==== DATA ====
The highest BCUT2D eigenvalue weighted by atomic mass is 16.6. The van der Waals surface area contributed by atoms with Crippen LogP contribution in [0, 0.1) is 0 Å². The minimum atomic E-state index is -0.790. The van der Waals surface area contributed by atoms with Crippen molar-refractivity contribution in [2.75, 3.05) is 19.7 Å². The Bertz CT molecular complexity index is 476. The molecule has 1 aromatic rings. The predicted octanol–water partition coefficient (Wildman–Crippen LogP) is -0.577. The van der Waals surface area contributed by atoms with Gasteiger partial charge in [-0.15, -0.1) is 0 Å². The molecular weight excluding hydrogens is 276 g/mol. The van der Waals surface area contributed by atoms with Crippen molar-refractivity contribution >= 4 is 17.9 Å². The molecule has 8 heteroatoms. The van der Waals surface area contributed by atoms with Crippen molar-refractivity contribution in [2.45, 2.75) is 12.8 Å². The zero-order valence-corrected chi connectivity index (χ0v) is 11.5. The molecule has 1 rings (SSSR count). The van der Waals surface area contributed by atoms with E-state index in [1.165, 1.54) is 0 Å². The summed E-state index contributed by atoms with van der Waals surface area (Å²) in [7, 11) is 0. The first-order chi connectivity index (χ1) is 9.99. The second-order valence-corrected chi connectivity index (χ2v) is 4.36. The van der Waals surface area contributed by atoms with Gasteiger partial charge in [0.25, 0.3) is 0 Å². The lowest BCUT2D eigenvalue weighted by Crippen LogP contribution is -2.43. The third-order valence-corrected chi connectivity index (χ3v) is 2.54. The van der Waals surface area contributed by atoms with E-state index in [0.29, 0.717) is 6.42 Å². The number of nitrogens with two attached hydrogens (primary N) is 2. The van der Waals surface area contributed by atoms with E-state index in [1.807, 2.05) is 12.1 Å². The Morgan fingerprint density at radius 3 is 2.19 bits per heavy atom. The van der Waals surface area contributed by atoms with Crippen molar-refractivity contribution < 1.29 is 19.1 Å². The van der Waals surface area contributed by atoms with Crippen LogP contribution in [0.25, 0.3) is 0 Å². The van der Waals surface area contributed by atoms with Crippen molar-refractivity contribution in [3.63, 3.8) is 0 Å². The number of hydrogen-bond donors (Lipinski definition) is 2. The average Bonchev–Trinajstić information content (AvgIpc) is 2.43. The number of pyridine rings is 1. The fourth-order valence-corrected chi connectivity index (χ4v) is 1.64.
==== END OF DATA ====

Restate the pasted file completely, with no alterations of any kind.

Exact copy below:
The highest BCUT2D eigenvalue weighted by atomic mass is 16.6. The van der Waals surface area contributed by atoms with Crippen LogP contribution in [0, 0.1) is 0 Å². The minimum atomic E-state index is -0.790. The van der Waals surface area contributed by atoms with Crippen molar-refractivity contribution in [2.75, 3.05) is 19.7 Å². The Bertz CT molecular complexity index is 476. The molecule has 1 aromatic rings. The predicted octanol–water partition coefficient (Wildman–Crippen LogP) is -0.577. The van der Waals surface area contributed by atoms with Gasteiger partial charge in [-0.15, -0.1) is 0 Å². The molecular weight excluding hydrogens is 276 g/mol. The van der Waals surface area contributed by atoms with Crippen molar-refractivity contribution >= 4 is 17.9 Å². The molecule has 8 heteroatoms. The van der Waals surface area contributed by atoms with Crippen molar-refractivity contribution in [2.45, 2.75) is 12.8 Å². The zero-order valence-corrected chi connectivity index (χ0v) is 11.5. The molecule has 1 rings (SSSR count). The van der Waals surface area contributed by atoms with E-state index in [1.165, 1.54) is 0 Å². The summed E-state index contributed by atoms with van der Waals surface area (Å²) in [7, 11) is 0. The first-order chi connectivity index (χ1) is 9.99. The second-order valence-corrected chi connectivity index (χ2v) is 4.36. The van der Waals surface area contributed by atoms with Gasteiger partial charge in [0.25, 0.3) is 0 Å². The lowest BCUT2D eigenvalue weighted by Crippen LogP contribution is -2.43. The third-order valence-corrected chi connectivity index (χ3v) is 2.54. The van der Waals surface area contributed by atoms with E-state index in [0.29, 0.717) is 6.42 Å². The number of nitrogens with two attached hydrogens (primary N) is 2. The van der Waals surface area contributed by atoms with E-state index in [1.807, 2.05) is 12.1 Å². The Morgan fingerprint density at radius 3 is 2.19 bits per heavy atom. The van der Waals surface area contributed by atoms with Crippen molar-refractivity contribution < 1.29 is 19.1 Å². The van der Waals surface area contributed by atoms with Crippen LogP contribution in [0.25, 0.3) is 0 Å². The van der Waals surface area contributed by atoms with Crippen molar-refractivity contribution in [3.63, 3.8) is 0 Å². The number of hydrogen-bond donors (Lipinski definition) is 2. The average Bonchev–Trinajstić information content (AvgIpc) is 2.43. The number of pyridine rings is 1. The fourth-order valence-corrected chi connectivity index (χ4v) is 1.64.